Investigating the function of prehistoric stone bowls and griddle stones in the Aleutian Islands by lipid residue analysisAdmiraal, M., Lucquin, A., von Tersch, M., Jordan, P. D. & Craig, O. E., May-2019, In : Quaternary Research. 91, 3, p. 1003-1015 13 p.
Research output: Contribution to journal › Article › Academic › peer-review
The earliest durable cooking technologies found in Alaska are stone bowls and griddle stones recovered from the Aleutian Islands. This paper aims to identify the function of these artefacts. Molecular and chemical analysis of carbonised residues found on their surfaces confirm that these artefacts were used to process marine resources. Both artefacts have high lipid content and C:N ratios, suggesting they were used to process oily substances. Stable isotope results of individual lipids suggest that they were used to process different sets of resources within the aquatic spectrum as griddle stones have slightly more 13C depleted lipids than stone bowls, possibly indicating more variable use. Integration of these results with archaeological and ethnographic data lead us to infer that griddle stones were used for the cooking of a diversity of aquatic resources, possibly with the addition of plant foods, whereas stone bowls were specifically used to render marine mammal fats. We further hypothesize that a sudden peak in stone bowl frequencies at 4000-3000 cal yr BP was connected to a Neoglacial cold spell bringing sea-ice conditions to the Aleutian Islands. This may have led to new subsistence strategies in which the rendering of marine mammal fats played a central role.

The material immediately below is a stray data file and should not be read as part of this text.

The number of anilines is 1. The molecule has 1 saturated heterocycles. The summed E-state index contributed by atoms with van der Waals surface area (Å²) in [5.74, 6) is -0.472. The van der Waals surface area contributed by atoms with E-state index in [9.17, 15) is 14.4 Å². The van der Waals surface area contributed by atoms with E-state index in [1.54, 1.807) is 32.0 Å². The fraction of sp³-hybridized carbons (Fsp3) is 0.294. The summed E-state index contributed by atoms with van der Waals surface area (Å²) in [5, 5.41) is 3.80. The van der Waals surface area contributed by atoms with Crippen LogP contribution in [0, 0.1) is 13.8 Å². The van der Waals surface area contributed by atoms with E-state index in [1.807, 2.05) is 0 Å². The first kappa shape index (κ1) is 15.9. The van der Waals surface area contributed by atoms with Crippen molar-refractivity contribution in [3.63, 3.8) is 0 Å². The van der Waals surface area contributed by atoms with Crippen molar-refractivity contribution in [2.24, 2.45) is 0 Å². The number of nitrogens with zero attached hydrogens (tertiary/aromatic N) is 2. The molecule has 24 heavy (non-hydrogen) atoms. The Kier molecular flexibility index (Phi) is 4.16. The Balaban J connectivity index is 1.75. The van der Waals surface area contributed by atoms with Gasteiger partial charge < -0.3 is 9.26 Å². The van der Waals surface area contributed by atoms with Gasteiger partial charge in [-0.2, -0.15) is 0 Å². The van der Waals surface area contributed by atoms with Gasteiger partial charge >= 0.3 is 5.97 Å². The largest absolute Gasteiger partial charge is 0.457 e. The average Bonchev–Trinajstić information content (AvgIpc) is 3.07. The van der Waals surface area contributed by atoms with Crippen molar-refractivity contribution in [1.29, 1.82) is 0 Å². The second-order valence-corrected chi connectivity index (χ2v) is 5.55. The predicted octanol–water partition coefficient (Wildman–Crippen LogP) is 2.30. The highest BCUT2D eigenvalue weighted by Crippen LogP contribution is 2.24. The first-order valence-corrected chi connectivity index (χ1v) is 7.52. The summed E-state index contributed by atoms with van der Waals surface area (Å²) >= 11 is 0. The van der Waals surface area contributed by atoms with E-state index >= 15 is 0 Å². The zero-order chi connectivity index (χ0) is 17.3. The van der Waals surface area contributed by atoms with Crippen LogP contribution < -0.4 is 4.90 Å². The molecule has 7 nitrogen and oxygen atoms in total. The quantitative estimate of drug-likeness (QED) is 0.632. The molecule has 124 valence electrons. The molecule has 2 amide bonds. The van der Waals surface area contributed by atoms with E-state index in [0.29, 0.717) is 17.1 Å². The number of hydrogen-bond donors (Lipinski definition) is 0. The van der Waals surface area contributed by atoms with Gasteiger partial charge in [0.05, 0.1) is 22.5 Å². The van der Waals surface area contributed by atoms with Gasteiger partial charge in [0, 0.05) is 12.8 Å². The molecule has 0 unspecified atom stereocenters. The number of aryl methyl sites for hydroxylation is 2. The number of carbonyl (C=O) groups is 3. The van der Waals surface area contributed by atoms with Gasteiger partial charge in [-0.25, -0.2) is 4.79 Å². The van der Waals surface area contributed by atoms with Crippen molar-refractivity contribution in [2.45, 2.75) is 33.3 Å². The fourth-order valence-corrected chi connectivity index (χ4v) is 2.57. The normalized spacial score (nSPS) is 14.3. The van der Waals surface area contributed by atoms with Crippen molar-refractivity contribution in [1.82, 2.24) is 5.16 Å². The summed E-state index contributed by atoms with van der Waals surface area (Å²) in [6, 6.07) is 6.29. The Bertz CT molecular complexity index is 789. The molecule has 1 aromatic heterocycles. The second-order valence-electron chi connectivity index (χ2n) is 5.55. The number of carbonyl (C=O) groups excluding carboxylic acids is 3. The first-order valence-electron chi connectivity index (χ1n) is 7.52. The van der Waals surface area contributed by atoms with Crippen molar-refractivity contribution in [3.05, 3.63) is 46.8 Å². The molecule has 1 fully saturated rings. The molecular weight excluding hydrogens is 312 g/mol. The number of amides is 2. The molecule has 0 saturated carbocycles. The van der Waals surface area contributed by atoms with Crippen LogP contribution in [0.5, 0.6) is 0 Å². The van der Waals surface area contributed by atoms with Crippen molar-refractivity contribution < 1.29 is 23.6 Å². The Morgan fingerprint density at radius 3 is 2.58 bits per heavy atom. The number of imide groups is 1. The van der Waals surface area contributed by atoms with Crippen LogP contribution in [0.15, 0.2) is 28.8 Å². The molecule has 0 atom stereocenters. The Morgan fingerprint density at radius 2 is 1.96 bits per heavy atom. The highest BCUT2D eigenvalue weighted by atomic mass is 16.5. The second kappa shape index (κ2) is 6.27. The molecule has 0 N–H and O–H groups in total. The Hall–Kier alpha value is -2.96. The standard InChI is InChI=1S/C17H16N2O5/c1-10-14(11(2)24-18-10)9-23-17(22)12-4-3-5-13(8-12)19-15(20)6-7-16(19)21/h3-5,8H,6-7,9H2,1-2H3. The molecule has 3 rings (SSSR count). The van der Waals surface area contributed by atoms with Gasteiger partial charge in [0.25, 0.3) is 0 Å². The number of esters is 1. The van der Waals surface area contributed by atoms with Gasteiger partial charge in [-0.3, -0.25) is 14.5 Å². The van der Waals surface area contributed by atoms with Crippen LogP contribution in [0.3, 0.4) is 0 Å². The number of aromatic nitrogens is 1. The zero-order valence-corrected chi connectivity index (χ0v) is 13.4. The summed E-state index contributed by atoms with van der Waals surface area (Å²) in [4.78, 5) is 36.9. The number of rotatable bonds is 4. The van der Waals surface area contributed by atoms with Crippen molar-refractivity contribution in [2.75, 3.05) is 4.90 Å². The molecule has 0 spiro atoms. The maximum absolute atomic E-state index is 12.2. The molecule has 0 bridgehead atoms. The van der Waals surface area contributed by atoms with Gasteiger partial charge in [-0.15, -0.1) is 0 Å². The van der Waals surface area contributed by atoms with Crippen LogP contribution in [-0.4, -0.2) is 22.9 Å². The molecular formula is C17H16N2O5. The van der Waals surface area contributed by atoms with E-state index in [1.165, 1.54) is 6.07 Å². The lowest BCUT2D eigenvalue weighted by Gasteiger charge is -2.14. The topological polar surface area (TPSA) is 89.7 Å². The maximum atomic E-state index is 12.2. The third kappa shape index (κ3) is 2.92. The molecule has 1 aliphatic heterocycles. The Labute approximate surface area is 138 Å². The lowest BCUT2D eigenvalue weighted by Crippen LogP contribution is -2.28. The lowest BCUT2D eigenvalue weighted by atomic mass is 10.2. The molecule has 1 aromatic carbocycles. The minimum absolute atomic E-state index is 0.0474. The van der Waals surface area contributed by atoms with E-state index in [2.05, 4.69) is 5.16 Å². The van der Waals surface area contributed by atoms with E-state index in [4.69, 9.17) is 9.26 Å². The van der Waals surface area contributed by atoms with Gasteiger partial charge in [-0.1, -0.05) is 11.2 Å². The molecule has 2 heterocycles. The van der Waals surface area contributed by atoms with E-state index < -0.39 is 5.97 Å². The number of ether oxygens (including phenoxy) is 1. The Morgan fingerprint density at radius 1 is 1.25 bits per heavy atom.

|Number of pages||13|
|Early online date||4-Jun-2018|
|Publication status||Published - May-2019|
- Durable container technologies; Aleutian Islands; Stone bowls; Griddle stones; Oil rendering; Cooking; Lipid residue analysis; Compound specific isotopes; Maritime adaptation; Neoglacial, Aleutian Islands, Stone bowls, Griddle stones, Oil rendering, Cooking, Lipid residue analysis, Compound specific isotopes, Maritime adaptation, Neoglacial, HUNTER-GATHERER POTTERY, AQUATIC RESOURCES, CULTURAL-CHANGE, PRODUCTS, ISOTOPE, ACIDS, IDENTIFICATION, COMMODITIES, EXTRACTION, CONTINUITY